Have you often wondered what makes a successful person successful? You might be surprised to learn that it is their FAILURES that links them together. It doesn’t matter who you point to — Abraham Lincoln, Donald Trump, or Michael Jordan — it is their series of failures that made them stronger and more successful in the end.
So as you look at a person who FAILS, what do you think? The adjective that comes to mind is LOSER. But that is not really who they are.
FAILURE IS NOT THE PERSON. It is the event.
There are many benefits to failure and we need to ACCEPT failure as the ultimate path to SUCCESS.
Here are 4 reasons you want your teams to fail:
- Failure promotes risk taking.Where would we be without risk? In a world without computers, electricity, and much, much more! We need to cultivate risk taking within organizations and let individuals know that we still “have their back” even when it does not yield the results our organization is looking for.Years ago a young software engineer at IBM lead a team to develop a $10 million hardware solution that never went to market because of quality and manufacturing issues. He was called into the Chairman’s office thinking he was going to be fired. Much to his astonishment the Chairman gave him great accolates for his efforts. When the engineer asked why he wasn’t fired, the Chairman said, “Son, you just made a $10 million dollar mistake. Learn from it.”
- Failure cultivates new ideas.Mickey Drexler, the CEO of J. Crew, said it best, “Every good idea was originally a bad idea.”The more ideas you try, the more you fail, learn, and eventually succeed. Asking questions and working with others on unortidox ideas allows for breakthrough thinking.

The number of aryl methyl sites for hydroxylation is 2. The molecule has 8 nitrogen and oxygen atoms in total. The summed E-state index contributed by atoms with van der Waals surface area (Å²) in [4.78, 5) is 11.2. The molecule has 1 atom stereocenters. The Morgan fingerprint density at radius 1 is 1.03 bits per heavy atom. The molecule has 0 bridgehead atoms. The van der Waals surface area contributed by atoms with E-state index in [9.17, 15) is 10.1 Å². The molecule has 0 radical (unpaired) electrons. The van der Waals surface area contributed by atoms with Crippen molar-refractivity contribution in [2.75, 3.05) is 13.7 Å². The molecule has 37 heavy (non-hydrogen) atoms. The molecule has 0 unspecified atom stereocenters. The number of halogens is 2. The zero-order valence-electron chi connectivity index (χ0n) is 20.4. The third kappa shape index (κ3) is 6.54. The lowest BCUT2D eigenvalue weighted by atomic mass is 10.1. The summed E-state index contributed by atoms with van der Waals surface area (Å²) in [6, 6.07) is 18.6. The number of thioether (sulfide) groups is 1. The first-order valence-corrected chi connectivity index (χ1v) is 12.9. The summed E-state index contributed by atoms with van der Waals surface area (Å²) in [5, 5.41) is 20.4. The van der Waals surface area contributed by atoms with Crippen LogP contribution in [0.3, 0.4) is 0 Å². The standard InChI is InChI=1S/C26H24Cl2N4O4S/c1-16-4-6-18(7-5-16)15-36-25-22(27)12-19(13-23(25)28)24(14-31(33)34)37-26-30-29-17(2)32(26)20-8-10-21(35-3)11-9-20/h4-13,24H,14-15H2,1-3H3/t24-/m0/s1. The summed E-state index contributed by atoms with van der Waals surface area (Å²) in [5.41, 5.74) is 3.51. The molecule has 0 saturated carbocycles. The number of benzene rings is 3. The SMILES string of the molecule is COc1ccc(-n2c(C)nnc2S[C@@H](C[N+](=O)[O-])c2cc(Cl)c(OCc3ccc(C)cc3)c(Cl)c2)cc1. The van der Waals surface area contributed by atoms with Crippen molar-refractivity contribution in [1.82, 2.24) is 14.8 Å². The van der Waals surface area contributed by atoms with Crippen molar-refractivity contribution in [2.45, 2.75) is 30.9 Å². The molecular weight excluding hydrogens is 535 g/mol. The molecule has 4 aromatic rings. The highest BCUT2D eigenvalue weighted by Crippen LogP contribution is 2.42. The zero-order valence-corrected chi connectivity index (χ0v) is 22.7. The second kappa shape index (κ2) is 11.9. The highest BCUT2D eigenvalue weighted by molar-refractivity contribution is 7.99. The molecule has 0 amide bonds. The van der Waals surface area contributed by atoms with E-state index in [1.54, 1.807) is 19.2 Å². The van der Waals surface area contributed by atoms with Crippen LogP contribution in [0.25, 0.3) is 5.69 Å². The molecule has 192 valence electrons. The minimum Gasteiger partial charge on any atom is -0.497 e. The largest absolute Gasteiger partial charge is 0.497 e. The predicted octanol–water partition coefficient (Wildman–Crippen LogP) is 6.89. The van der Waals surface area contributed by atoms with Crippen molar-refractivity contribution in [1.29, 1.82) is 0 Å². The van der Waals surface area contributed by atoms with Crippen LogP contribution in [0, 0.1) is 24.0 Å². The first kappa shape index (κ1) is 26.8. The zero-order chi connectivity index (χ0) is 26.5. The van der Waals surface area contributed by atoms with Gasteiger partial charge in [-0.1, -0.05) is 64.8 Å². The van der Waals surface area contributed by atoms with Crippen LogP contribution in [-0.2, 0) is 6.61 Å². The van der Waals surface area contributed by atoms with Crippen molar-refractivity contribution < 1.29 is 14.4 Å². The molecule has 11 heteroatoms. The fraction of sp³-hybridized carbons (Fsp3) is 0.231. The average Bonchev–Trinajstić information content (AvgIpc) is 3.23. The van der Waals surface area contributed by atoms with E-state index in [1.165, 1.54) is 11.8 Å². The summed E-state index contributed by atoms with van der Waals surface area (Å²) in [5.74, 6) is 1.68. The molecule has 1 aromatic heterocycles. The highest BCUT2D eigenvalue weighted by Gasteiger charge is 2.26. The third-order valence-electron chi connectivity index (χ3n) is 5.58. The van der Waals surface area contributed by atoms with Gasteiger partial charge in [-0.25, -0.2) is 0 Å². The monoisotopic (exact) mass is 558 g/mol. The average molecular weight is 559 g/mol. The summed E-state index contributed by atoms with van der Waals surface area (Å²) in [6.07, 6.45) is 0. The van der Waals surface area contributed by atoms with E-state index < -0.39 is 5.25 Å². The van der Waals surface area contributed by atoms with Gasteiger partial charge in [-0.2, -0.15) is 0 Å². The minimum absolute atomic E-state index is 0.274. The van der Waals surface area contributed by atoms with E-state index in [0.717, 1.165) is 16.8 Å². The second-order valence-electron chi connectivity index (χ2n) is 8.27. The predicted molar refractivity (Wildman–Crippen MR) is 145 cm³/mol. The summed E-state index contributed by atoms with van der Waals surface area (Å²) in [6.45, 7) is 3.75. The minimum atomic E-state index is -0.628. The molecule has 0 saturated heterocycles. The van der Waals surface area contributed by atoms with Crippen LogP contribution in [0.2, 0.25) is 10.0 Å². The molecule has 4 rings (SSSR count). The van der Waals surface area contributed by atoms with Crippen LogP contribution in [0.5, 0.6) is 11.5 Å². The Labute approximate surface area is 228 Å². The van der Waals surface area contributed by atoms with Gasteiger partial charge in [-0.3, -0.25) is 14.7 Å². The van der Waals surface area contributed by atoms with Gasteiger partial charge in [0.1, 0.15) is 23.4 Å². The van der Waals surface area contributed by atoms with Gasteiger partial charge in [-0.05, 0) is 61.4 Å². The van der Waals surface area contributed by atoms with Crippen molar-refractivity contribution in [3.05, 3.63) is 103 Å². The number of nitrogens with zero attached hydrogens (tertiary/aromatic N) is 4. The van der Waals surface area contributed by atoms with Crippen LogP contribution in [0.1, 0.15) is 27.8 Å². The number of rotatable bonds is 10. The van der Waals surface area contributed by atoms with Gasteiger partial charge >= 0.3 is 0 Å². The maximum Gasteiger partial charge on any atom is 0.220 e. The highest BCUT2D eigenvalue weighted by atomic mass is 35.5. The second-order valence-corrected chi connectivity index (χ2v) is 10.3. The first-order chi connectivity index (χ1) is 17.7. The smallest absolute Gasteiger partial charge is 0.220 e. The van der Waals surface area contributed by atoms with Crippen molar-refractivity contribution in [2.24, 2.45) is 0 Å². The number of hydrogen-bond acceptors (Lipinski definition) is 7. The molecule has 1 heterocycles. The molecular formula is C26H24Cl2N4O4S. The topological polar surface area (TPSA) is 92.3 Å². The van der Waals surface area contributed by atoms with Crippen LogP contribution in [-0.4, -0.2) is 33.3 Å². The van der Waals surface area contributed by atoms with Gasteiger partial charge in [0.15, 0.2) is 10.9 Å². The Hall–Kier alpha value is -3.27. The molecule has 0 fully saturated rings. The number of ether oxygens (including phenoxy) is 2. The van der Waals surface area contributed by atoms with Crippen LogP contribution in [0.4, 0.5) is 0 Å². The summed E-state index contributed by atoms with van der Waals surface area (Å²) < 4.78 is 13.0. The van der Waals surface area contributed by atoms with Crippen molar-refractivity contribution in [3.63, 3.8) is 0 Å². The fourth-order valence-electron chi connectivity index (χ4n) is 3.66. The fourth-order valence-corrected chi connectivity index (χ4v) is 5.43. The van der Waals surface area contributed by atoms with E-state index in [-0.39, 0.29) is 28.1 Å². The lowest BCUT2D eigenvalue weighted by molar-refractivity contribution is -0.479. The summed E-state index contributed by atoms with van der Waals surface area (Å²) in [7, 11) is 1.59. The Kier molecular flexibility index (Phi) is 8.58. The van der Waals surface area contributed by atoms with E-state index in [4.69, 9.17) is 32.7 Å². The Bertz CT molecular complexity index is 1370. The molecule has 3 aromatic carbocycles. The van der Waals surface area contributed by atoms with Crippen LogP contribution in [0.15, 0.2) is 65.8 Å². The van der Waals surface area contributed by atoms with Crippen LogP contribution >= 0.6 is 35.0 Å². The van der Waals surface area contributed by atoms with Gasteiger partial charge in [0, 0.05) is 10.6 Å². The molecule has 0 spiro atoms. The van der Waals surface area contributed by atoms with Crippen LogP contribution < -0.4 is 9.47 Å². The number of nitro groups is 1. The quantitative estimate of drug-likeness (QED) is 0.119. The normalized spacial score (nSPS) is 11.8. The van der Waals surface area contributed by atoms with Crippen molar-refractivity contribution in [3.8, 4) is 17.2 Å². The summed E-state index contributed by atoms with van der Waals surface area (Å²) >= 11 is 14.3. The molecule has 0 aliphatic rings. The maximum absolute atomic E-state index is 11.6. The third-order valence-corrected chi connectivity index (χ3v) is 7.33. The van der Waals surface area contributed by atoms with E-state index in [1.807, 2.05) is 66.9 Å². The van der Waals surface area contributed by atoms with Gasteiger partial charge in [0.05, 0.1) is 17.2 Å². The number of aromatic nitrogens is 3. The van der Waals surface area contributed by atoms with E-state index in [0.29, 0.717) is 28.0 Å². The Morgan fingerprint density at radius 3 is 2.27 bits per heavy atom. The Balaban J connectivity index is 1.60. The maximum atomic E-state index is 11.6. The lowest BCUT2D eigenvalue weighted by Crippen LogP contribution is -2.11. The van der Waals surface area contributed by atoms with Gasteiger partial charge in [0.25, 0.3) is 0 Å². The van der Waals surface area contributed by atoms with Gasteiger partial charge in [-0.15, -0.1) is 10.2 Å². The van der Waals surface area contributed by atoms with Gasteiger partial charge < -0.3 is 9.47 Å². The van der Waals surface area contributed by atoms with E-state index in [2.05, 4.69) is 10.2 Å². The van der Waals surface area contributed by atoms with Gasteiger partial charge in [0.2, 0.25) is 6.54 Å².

- Failure equals learning.Think about when you learned to ride a bike. You had a support person there to guide you through the steps and it was scary. And if you were like me, you probably fell down a lot in the process. But eventually through the falls, scrapes, and scaredness you learned how to ride a bike. Each time you fell, you learned something new. Something to do or not do.Same goes with everything in life. We need to learn from whatever went wrong and move foreward not to repeat the same mistake twice.
- Let Failure mean “NEXT.”Sometimes even though we have learned in the process and tried different angles, we just have to abandon the idea and move on. After so many attempts to develop a product, processes, or new service, perhaps your team or client base just isn’t ready to accept it. Or your idea isn’t market worthy. Whatever the reason, after several attempts and adjustments, sometimes it is just better to say I tried and yell, “NEXT!”